When an Iraqi family is forced to flee their home, they can't bear to leave their beloved cat, Kunkush, behind — so they secretly bring him with them all the way from Iraq to Greece. But during the crowded boat crossing, the carrier breaks and Kunkush escapes, disappearing in the confusion. The family can't wait to find him, leaving them brokenhearted. So when Greek aid workers find Kunkush several days later, the quest begins to get him back to his family! With the help of a worldwide community spreading the word online, Kunkush's family is found and they are finally able to bring him to their new home. Told with the help of the people who helped reunite pet and people, and with the permission of Kunkush's family, this true story encourages kids to think about what it's like to have to leave members of your family behind — and celebrates the power of people working together to help those in need.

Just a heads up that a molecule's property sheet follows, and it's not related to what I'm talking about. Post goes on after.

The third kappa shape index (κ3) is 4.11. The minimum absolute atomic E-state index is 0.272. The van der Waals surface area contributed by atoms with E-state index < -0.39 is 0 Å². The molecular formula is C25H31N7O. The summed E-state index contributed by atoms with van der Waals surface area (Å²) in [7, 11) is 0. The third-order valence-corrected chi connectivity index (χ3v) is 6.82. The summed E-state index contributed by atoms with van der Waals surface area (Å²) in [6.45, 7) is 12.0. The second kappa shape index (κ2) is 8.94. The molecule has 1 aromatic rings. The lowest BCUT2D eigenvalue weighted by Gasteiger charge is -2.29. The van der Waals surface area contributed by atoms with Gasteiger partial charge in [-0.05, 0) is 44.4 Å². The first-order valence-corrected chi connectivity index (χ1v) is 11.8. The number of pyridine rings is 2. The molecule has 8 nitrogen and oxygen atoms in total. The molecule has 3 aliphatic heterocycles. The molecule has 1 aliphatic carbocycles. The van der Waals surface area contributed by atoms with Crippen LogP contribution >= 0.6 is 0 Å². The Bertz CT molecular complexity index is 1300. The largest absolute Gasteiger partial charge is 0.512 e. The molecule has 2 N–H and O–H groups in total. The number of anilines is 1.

10-year-old Drita is a Muslim Albanian refugee, struggling with the transition from war-torn Kosovo to Brooklyn, New York; she doesn’t speak any English, and her mother is falling into depression. Maxie is an African-American girl who still wrestles with grief after her mother died in an accident, and as one of the “cool kids,” she doesn’t want anything to do with this strange new girl. But when their teacher assigns a project to Maxie, interviewing Drita about her life in Albania and her move to the US, the two girls slowly develop a friendship as they discover unexpected connections between their lives. This unique novel alternates between both girls’ perspectives, creating a poignant and powerful tale of bridging cultural divides.